Enceladus looks as though it is half lit by sunlight in this view from NASA's Cassini spacecraft, but looks can be deceiving. The area on the right, where surface features can be made out, are actually illuminated by light reflected off of Saturn. A sliver of surface illuminated by direct sunlight is visible on the left.
Images like this one are designed to capture the extended plume of icy material spraying from the moon's south polar region. Such images need to be taken with Cassini looking toward the icy moon's night side, since the small particles in the plume are most easily seen when backlit by the sun.
This view looks toward the leading hemisphere of Enceladus. North on Enceladus is up. The image was taken in visible light with Cassini's narrow-angle camera on May 10, 2015. Enceladus is 313 miles (504 kilometers) across.
The view was acquired at a distance of approximately 226,000 miles (364,000 kilometers) from Enceladus and at a Sun-Enceladus-spacecraft, or phase, angle of 152 degrees. Image scale is 1.4 miles (2.2 kilometers) per pixel.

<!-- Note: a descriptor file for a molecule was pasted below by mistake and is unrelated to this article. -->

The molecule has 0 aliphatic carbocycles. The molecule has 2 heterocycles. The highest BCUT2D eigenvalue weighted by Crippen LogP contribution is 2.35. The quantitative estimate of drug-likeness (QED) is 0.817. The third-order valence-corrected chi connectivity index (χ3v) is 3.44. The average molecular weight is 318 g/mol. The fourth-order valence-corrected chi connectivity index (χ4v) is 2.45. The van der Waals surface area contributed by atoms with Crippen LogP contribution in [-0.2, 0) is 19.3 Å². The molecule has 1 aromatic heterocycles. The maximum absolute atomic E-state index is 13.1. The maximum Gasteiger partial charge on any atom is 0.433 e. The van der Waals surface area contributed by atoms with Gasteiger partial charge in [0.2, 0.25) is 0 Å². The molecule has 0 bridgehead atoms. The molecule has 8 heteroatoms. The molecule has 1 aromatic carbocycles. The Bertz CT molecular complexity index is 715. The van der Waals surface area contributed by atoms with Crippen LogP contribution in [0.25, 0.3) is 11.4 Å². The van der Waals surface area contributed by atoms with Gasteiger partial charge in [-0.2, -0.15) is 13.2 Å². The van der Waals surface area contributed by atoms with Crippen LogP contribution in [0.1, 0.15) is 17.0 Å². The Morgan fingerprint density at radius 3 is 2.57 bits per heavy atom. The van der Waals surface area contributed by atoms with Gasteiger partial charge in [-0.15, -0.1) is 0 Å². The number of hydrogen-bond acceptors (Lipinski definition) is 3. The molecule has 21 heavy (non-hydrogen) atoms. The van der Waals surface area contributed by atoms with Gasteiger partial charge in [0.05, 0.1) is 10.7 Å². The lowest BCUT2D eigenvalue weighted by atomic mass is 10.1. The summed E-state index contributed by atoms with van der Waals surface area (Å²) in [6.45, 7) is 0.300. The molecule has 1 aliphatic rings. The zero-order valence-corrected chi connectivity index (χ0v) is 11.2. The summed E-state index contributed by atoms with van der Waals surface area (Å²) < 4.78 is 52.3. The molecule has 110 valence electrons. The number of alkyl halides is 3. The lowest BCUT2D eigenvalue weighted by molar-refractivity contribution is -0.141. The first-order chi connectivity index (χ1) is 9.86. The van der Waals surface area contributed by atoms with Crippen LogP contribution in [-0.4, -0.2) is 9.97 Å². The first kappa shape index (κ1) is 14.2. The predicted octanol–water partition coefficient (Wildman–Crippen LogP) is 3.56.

The Cassini mission is a cooperative project of NASA, ESA (the European Space Agency) and the Italian Space Agency. The Jet Propulsion Laboratory, a division of the California Institute of Technology in Pasadena, manages the mission for NASA's Science Mission Directorate, Washington. The Cassini orbiter and its two onboard cameras were designed, developed and assembled at JPL. The imaging operations center is based at the Space Science Institute in Boulder, Colorado.
For more information about the Cassini-Huygens mission visit http://saturn.jpl.nasa.gov and http://www.nasa.gov/cassini. The Cassini imaging team homepage is at http://ciclops.org.